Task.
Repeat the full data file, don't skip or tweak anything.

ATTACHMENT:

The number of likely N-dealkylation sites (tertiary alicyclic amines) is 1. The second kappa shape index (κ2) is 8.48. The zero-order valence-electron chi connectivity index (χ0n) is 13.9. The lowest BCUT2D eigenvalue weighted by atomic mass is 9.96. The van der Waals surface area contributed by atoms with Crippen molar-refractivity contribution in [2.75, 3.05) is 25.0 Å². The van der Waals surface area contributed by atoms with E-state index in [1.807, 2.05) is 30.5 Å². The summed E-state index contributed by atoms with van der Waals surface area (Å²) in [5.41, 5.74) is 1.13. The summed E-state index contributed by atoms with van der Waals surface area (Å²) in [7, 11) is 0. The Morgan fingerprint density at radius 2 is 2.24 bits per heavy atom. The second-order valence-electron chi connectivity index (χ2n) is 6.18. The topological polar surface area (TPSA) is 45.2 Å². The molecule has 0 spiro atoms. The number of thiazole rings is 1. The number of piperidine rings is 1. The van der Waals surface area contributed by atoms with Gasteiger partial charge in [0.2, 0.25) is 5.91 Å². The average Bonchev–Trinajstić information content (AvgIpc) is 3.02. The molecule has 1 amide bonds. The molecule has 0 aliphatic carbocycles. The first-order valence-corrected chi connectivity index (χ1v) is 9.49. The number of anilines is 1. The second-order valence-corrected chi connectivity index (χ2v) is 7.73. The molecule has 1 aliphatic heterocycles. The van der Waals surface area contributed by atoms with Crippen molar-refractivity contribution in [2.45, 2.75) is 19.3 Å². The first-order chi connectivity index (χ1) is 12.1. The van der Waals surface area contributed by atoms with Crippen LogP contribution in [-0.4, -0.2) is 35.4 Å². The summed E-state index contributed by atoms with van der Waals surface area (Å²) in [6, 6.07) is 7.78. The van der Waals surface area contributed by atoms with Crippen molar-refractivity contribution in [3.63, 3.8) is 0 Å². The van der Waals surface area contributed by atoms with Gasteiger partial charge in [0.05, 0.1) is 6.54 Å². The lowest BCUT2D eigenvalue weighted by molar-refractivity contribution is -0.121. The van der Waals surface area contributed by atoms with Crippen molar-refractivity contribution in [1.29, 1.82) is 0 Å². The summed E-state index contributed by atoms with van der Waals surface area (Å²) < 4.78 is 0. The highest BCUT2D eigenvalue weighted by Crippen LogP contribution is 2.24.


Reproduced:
The number of likely N-dealkylation sites (tertiary alicyclic amines) is 1. The second kappa shape index (κ2) is 8.48. The zero-order valence-electron chi connectivity index (χ0n) is 13.9. The lowest BCUT2D eigenvalue weighted by atomic mass is 9.96. The van der Waals surface area contributed by atoms with Crippen molar-refractivity contribution in [2.75, 3.05) is 25.0 Å². The van der Waals surface area contributed by atoms with E-state index in [1.807, 2.05) is 30.5 Å². The summed E-state index contributed by atoms with van der Waals surface area (Å²) in [5.41, 5.74) is 1.13. The summed E-state index contributed by atoms with van der Waals surface area (Å²) in [7, 11) is 0. The Morgan fingerprint density at radius 2 is 2.24 bits per heavy atom. The second-order valence-electron chi connectivity index (χ2n) is 6.18. The topological polar surface area (TPSA) is 45.2 Å². The molecule has 0 spiro atoms. The number of thiazole rings is 1. The number of piperidine rings is 1. The van der Waals surface area contributed by atoms with Gasteiger partial charge in [0.2, 0.25) is 5.91 Å². The average Bonchev–Trinajstić information content (AvgIpc) is 3.02. The molecule has 1 amide bonds. The molecule has 0 aliphatic carbocycles. The first-order valence-corrected chi connectivity index (χ1v) is 9.49. The number of anilines is 1. The second-order valence-corrected chi connectivity index (χ2v) is 7.73. The molecule has 1 aliphatic heterocycles. The van der Waals surface area contributed by atoms with Crippen molar-refractivity contribution in [2.45, 2.75) is 19.3 Å². The first-order chi connectivity index (χ1) is 12.1. The van der Waals surface area contributed by atoms with Crippen LogP contribution in [-0.4, -0.2) is 35.4 Å². The summed E-state index contributed by atoms with van der Waals surface area (Å²) in [6, 6.07) is 7.78. The van der Waals surface area contributed by atoms with Crippen molar-refractivity contribution in [3.63, 3.8) is 0 Å². The van der Waals surface area contributed by atoms with Gasteiger partial charge in [0.05, 0.1) is 6.54 Å². The lowest BCUT2D eigenvalue weighted by molar-refractivity contribution is -0.121. The van der Waals surface area contributed by atoms with Crippen molar-refractivity contribution in [1.29, 1.82) is 0 Å². The summed E-state index contributed by atoms with van der Waals surface area (Å²) < 4.78 is 0. The highest BCUT2D eigenvalue weighted by Crippen LogP contribution is 2.24.